The New Great Depression: Hamburgers at Risk on American Tables


Pandeconomics. Since mid-March, 26 million people have applied for unemployment benefits, but many more have lost their jobs. After 1929, it took 2 1/2 years to reach similar levels. This time, it’s taken 1 1/2 months.

Meat could soon be a rarity on the tables of 80 million -100 million Americans, thanks in part to the sharp rise in unemployment over the past five weeks, but also as a consequence of the concentration of cattle, pig and chicken handling in a few enormous factories. Since mid-March, 26 million Americans have applied for unemployment benefits, but the number of lost jobs is probably much higher, because these statistics do not account for the self-employed, freelancers and migrants working illegally.

The meat problem stems from the nature of the food industry in the U.S. For example, as a result of COVID-19, Tyson Foods has closed its Waterloo factory in Iowa, a state with a high concentration not only of enormous farms but also processing plants. In neighboring South Dakota, the Sioux Falls factory closed after 900 workers were discovered to be infected. As of yesterday, according to the Midwest Center for Investigative Reporting, 3,700 workers were affected by the coronavirus in 65 factories across 24 states. Although the majority of these factories remain open, purporting to take sufficient precautions to ensure the safety of workers, the reality is that many others will yet be added to the 17 already closed, due either to a decision by the health authorities or a refusal on the part of the workforce to continue risking their lives.

Even in ordinary times, abattoirs are contaminated, dangerous places. This was already accepted knowledge in 1906 when Upton Sinclair wrote “The Jungle” about Chicago’s slaughterhouses. It is, then, perfectly possible that the fragile supply chain of hamburgers, sausages, chicken breasts and turkeys will grind to a halt, inspiring a repeat of the supermarket scuffles witnessed a month ago in response to the toilet paper shortage.

Even if agricultural products somehow continue to reach their destination, the fact remains that the American economy has suffered a century’s worth of damage in the last month and a half. The crisis of 2008 is already forgotten, a hiccup when compared to today’s reality; parallels are instead drawn with the Great Depression, which began in 1929 and from which the U.S. only started to emerge in 1942, thanks to World War II.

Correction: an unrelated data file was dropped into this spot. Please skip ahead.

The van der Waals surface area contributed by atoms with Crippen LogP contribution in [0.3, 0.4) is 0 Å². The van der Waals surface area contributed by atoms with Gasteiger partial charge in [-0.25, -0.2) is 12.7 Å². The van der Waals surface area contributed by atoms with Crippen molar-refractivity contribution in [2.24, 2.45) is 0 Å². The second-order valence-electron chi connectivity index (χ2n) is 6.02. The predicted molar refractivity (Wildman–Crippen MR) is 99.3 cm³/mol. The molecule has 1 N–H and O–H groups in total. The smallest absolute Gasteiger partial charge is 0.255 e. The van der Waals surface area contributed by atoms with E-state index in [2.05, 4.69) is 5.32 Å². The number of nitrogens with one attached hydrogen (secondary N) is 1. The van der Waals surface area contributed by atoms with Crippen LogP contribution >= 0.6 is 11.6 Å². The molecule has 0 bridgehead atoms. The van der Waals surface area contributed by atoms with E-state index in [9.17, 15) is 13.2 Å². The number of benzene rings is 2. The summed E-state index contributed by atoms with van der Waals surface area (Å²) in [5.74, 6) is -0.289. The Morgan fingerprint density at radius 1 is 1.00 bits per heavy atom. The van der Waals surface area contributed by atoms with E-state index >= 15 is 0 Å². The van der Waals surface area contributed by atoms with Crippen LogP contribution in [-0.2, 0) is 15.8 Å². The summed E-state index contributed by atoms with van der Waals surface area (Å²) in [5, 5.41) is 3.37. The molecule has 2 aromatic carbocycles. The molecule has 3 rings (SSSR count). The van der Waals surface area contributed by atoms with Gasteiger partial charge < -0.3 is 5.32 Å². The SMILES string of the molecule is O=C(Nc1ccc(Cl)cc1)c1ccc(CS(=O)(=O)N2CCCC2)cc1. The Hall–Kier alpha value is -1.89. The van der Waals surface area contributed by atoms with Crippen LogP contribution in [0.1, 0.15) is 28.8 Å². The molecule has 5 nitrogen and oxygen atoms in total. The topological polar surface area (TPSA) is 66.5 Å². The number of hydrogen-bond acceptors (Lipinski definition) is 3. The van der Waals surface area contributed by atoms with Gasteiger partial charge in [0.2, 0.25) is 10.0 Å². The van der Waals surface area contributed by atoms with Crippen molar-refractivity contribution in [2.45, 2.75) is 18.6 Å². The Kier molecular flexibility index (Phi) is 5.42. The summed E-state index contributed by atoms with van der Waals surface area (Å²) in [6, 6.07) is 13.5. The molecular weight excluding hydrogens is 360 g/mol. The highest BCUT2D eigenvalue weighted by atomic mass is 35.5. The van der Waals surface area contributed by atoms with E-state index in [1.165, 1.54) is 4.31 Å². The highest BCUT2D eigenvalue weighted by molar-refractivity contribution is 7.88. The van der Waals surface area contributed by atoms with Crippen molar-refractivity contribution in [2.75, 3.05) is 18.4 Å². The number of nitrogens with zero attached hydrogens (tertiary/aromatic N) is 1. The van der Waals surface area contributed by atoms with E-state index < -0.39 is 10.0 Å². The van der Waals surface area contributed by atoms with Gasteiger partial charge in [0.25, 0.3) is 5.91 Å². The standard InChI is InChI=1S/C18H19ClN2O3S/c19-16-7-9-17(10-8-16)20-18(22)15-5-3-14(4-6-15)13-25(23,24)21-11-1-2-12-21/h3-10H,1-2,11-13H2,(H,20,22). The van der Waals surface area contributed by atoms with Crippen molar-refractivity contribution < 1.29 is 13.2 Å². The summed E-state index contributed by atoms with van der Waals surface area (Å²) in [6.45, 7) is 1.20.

No one can predict the long-term effects of the pandemic, but we can look at the figures: In January, the work force numbered 165 million people and today, around 30 million (18%) of those are out of work.

In 1929, at the time of the Wall Street crash, the workforce counted around 50 million people, with 1.5 million unemployed. By 1930, this had grown to 4.5 million; by 1931, 8 million, and by 1932, 12 million. To reach 18% of the workforce, therefore, it took 2 1/2 years. This time, we got to that level in 1 1/2 months.

It’s true that in 1930 the Hoover administration did little to alleviate the effects of the disaster, whereas today a fourth bailout of the economy is being discussed in Congress and the Federal Reserve is stamping dollars as if they were Monopoly bank notes, but all of this will not be enough.

Quarantine will continue in the richest and most populous states, from New York to California, so the impact on domestic consumption will be particularly brutal. If the Republican-led rural states put an end to lockdown, as Donald Trump wants, it’s likely that they’ll be hit by a second wave of contagion that will force them to reintroduce security measures, with even worse consequences.

Entire economic sectors are on the verge of collapse, in spite of the federal government’s generous subsidies: The extraction of a barrel of oil via fracking costs three times the current market price. Also affected are airlines, tourism, hotels and restaurants, in addition to agriculture which risks seeing its produce − grapes, lettuce and tomatoes among other things – rot due to a lack of seasonal workers, blocked at the border by Trump’s edicts.

Political uncertainty – with a president-clown spouting implausible advice daily, telling his fellow citizens to sunbathe and inject themselves with bleach to cure the virus – will surely not help things.

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About Laura Hutchison 7 Articles
Laura Hutchison lives in Oxford, UK and works as a freelance copywriter for branding and marketing. She speaks Italian and French and is excited to be part of Watching America's translation team.

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